“YZ Films will handle worldwide sales (except Canada) on zombie thriller ‘Blood Quantum’, which they also executive produced, at the upcoming Cannes Marché, reports Deadline…A tribal sheriff must protect his son’s pregnant girlfriend, apocalyptic refugees, and other members of the reserve from the hordes of walking white corpses.

Directed and written by Mi’gmaq filmmaker Jeff Barnaby, the movie stars ‘Fear The Walking Dead’ and ‘True Detective’ actor Michael Greyeyes, Elle-Máijá Tailfeathers (On the Farm) and Forrest Goodluck (The Revenant), and was produced by John Christou for Prospector Films and Rob Vroom. Madrona Drive will also executive produce.”

Watch for Updates here

 

Category: Culture

Dwayne ‘The Rock’ Johnson Loves NM: films New Jumanji Movie Here!

“Actor Dwayne ‘The Rock’ Johnson has been filming a movie in New Mexico, and the Land of Enchantment has clearly entranced the star. ‘You feel the spirit down here. It’s a very spiritual place.’ The former WWE wrestler has been in the Four Corners area to film the newest Jumanji movie.” E.Davoran, Farmington Daily Time

President Jonathan Nez
First Lady, Phefelia Nez
Vice President Lizer
Second Lady Lizer

Excerpt:  Dwayne ‘The Rock’ Johnson loves New Mexico and the feeling is mutual, Erin Davoran, Farmington Daily Times

‘The mana is real down here. And these drives have just been spectacular,’ Johnson said in an Instagram video on April 25 while driving his truck in New Mexico.’ I just want to thank everybody in the Four Corners area for being so loving and so supportive and so welcoming,’ he said in the video.

Before New Mexico, shooting for the third Jumanji film took place in the jungles of Hawaii and the snowcapped mountains of Alberta, Canada, Johnson said in the post. 

The currently untitled Jumanji sequel is slated to premiere Dec. 13.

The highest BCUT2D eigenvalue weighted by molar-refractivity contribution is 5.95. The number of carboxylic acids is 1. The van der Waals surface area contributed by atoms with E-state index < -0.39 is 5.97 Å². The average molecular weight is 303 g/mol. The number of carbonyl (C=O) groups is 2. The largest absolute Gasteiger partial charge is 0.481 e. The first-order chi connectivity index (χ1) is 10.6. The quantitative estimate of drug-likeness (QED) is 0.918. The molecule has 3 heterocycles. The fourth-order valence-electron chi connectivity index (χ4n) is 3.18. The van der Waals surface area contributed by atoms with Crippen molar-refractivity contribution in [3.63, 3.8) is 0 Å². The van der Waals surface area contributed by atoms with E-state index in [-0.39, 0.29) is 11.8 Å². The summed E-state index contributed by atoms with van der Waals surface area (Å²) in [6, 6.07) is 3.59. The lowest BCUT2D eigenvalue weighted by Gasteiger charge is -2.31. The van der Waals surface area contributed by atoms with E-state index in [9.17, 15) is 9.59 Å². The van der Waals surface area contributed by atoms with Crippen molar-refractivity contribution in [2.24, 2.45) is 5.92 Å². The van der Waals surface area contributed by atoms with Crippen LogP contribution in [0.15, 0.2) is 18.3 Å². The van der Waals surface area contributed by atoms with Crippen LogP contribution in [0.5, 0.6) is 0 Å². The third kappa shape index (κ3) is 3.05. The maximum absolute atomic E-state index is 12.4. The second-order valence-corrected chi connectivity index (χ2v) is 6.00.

It follows the success of first sequel, 2017’s ‘Jumanji: Welcome to the Jungle,’ which grossed more than $62 million worldwide, according to IMDb, and was well-received from both critics and audiences alike.”


Category: Culture | Tags: ,

Cheech and Chong help The Puyallup Tribe Open Cannabis Store

“The Puyallup Tribe is hosting the grand slam of 4/20 celebrations by opening it’s second legal cannabis store in the Tacoma area, Commencement Bay Cannabis while hosting the iconic marijuana users, Richard ‘Cheech’ Marin and Tommy Chong.” V. Schilling, ICT

Cheech and Chong

“Cheech and Chong, known for such movies as ‘Up in Smoke,’ ‘Nice Dreams’ and more, have long been known for their movies involving the comedy surrounding heavy marijuana use. In addition to their use in movies in the 70s and 80s, they now advocate for the use of marijuana in medicinal ways as well as recreational use.

Cheech and Chong get everyone rolling at Commencement Bay Cannabis | Tacoma Weekly

Commencement Bay Cannabis is the second cannabis retail location that is part of Puyallup Tribal Cannabis Enterprises, an organization that is utilizing the growing popularity of the cannabis industry to create jobs and careers, education and training to tribal members and work to contribute to the tribal economies in the region.

‘Having Cheech and Chong here takes what would have been a great event to a new level,’ said Puyallup Tribal Council Chairman Bill Sterud in an emailed statement to Indian Country Today. ‘This store is an important part of the Tribe’s economic development, and it’s wonderful to see our long-term plans coming together.’

Cheech and Chong at new store. | Weekly Weedly

The store has an impressive inventory as well as other offerings to benefit the public in terms of recreational and the medicinal use of marijuana. The store sells marijuana flowers, buds, oils, topicals, and edibles. It also has a self-serve kiosk as well as medically-certified consultants in selecting cannabis in terms of its medicinal benefits.”